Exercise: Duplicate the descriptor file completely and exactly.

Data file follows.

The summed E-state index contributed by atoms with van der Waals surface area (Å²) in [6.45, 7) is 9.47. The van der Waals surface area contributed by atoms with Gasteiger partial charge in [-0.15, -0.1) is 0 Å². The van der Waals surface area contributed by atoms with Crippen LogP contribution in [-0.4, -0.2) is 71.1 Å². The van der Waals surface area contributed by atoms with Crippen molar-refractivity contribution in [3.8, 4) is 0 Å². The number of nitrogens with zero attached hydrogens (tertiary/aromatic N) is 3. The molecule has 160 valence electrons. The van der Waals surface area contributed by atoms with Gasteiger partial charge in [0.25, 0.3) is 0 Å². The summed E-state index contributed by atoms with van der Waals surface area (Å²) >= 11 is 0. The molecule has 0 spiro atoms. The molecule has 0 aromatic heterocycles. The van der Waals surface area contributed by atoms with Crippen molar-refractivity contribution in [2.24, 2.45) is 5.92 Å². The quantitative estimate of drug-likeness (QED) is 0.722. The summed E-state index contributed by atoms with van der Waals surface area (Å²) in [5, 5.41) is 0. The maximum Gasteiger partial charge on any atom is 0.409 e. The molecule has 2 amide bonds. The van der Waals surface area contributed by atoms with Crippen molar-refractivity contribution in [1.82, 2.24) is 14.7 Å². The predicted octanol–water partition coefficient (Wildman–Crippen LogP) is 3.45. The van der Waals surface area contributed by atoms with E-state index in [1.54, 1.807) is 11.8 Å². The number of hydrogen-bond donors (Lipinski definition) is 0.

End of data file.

The summed E-state index contributed by atoms with van der Waals surface area (Å²) in [6.45, 7) is 9.47. The van der Waals surface area contributed by atoms with Gasteiger partial charge in [-0.15, -0.1) is 0 Å². The van der Waals surface area contributed by atoms with Crippen LogP contribution in [-0.4, -0.2) is 71.1 Å². The van der Waals surface area contributed by atoms with Crippen molar-refractivity contribution in [3.8, 4) is 0 Å². The number of nitrogens with zero attached hydrogens (tertiary/aromatic N) is 3. The molecule has 160 valence electrons. The van der Waals surface area contributed by atoms with Gasteiger partial charge in [0.25, 0.3) is 0 Å². The summed E-state index contributed by atoms with van der Waals surface area (Å²) >= 11 is 0. The molecule has 0 spiro atoms. The molecule has 0 aromatic heterocycles. The van der Waals surface area contributed by atoms with Crippen molar-refractivity contribution in [2.24, 2.45) is 5.92 Å². The quantitative estimate of drug-likeness (QED) is 0.722. The summed E-state index contributed by atoms with van der Waals surface area (Å²) in [5, 5.41) is 0. The maximum Gasteiger partial charge on any atom is 0.409 e. The molecule has 2 amide bonds. The van der Waals surface area contributed by atoms with Crippen molar-refractivity contribution in [1.82, 2.24) is 14.7 Å². The predicted octanol–water partition coefficient (Wildman–Crippen LogP) is 3.45. The van der Waals surface area contributed by atoms with E-state index in [1.54, 1.807) is 11.8 Å². The number of hydrogen-bond donors (Lipinski definition) is 0.